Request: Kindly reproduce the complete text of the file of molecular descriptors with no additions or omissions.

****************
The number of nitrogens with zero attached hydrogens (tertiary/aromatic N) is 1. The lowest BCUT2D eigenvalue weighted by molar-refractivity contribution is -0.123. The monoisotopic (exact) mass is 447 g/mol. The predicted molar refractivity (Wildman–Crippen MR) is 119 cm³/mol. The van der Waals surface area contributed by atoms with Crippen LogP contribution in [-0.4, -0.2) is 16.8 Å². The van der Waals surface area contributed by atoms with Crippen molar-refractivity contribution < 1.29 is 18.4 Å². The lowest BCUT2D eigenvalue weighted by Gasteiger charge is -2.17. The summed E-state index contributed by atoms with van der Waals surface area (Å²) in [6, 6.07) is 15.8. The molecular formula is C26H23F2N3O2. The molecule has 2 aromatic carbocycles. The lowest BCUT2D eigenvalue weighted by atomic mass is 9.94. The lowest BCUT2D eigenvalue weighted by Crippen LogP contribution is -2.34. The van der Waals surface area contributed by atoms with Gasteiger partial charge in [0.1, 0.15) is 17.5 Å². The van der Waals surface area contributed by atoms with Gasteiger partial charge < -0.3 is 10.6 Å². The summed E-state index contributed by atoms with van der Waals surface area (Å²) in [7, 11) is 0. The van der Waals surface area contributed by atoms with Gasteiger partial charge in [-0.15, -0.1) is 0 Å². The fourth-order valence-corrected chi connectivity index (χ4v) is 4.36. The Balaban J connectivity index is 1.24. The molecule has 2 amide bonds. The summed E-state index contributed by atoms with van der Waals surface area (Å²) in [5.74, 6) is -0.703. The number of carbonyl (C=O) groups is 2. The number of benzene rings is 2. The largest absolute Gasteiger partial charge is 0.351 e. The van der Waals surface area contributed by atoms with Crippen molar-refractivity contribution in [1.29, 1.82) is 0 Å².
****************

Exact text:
The number of nitrogens with zero attached hydrogens (tertiary/aromatic N) is 1. The lowest BCUT2D eigenvalue weighted by molar-refractivity contribution is -0.123. The monoisotopic (exact) mass is 447 g/mol. The predicted molar refractivity (Wildman–Crippen MR) is 119 cm³/mol. The van der Waals surface area contributed by atoms with Crippen LogP contribution in [-0.4, -0.2) is 16.8 Å². The van der Waals surface area contributed by atoms with Crippen molar-refractivity contribution < 1.29 is 18.4 Å². The lowest BCUT2D eigenvalue weighted by Gasteiger charge is -2.17. The summed E-state index contributed by atoms with van der Waals surface area (Å²) in [6, 6.07) is 15.8. The molecular formula is C26H23F2N3O2. The molecule has 2 aromatic carbocycles. The lowest BCUT2D eigenvalue weighted by atomic mass is 9.94. The lowest BCUT2D eigenvalue weighted by Crippen LogP contribution is -2.34. The van der Waals surface area contributed by atoms with Gasteiger partial charge in [0.1, 0.15) is 17.5 Å². The van der Waals surface area contributed by atoms with Gasteiger partial charge < -0.3 is 10.6 Å². The summed E-state index contributed by atoms with van der Waals surface area (Å²) in [7, 11) is 0. The van der Waals surface area contributed by atoms with Gasteiger partial charge in [-0.15, -0.1) is 0 Å². The fourth-order valence-corrected chi connectivity index (χ4v) is 4.36. The Balaban J connectivity index is 1.24. The molecule has 2 amide bonds. The summed E-state index contributed by atoms with van der Waals surface area (Å²) in [5.74, 6) is -0.703. The number of carbonyl (C=O) groups is 2. The number of benzene rings is 2. The largest absolute Gasteiger partial charge is 0.351 e. The van der Waals surface area contributed by atoms with Crippen molar-refractivity contribution in [1.29, 1.82) is 0 Å².